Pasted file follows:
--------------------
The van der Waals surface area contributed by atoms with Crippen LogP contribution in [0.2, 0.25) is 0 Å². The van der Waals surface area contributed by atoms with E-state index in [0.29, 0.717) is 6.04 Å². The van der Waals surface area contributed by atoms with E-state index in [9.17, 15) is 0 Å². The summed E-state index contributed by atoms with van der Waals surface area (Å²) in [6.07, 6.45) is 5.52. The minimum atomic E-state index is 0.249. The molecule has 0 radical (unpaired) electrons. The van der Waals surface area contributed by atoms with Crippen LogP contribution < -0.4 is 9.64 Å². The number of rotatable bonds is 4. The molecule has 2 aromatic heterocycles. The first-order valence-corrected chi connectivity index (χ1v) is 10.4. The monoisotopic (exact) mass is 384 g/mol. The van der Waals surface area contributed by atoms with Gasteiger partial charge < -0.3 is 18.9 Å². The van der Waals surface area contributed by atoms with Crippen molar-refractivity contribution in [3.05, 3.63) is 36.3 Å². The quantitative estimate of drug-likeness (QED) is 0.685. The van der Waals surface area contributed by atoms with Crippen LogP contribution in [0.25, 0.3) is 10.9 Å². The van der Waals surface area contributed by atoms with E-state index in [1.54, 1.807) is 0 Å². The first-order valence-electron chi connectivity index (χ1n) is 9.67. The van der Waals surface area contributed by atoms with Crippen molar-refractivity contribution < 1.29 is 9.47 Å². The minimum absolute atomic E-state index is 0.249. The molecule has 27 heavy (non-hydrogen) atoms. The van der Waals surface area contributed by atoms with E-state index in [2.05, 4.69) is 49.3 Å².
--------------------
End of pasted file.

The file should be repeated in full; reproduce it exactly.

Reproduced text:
The van der Waals surface area contributed by atoms with Crippen LogP contribution in [0.2, 0.25) is 0 Å². The van der Waals surface area contributed by atoms with E-state index in [0.29, 0.717) is 6.04 Å². The van der Waals surface area contributed by atoms with E-state index in [9.17, 15) is 0 Å². The summed E-state index contributed by atoms with van der Waals surface area (Å²) in [6.07, 6.45) is 5.52. The minimum atomic E-state index is 0.249. The molecule has 0 radical (unpaired) electrons. The van der Waals surface area contributed by atoms with Crippen LogP contribution < -0.4 is 9.64 Å². The number of rotatable bonds is 4. The molecule has 2 aromatic heterocycles. The first-order valence-corrected chi connectivity index (χ1v) is 10.4. The monoisotopic (exact) mass is 384 g/mol. The van der Waals surface area contributed by atoms with Gasteiger partial charge < -0.3 is 18.9 Å². The van der Waals surface area contributed by atoms with Crippen molar-refractivity contribution in [3.05, 3.63) is 36.3 Å². The quantitative estimate of drug-likeness (QED) is 0.685. The van der Waals surface area contributed by atoms with Crippen LogP contribution in [0.25, 0.3) is 10.9 Å². The van der Waals surface area contributed by atoms with E-state index in [1.54, 1.807) is 0 Å². The first-order valence-electron chi connectivity index (χ1n) is 9.67. The van der Waals surface area contributed by atoms with Crippen molar-refractivity contribution < 1.29 is 9.47 Å². The minimum absolute atomic E-state index is 0.249. The molecule has 27 heavy (non-hydrogen) atoms. The van der Waals surface area contributed by atoms with E-state index in [2.05, 4.69) is 49.3 Å².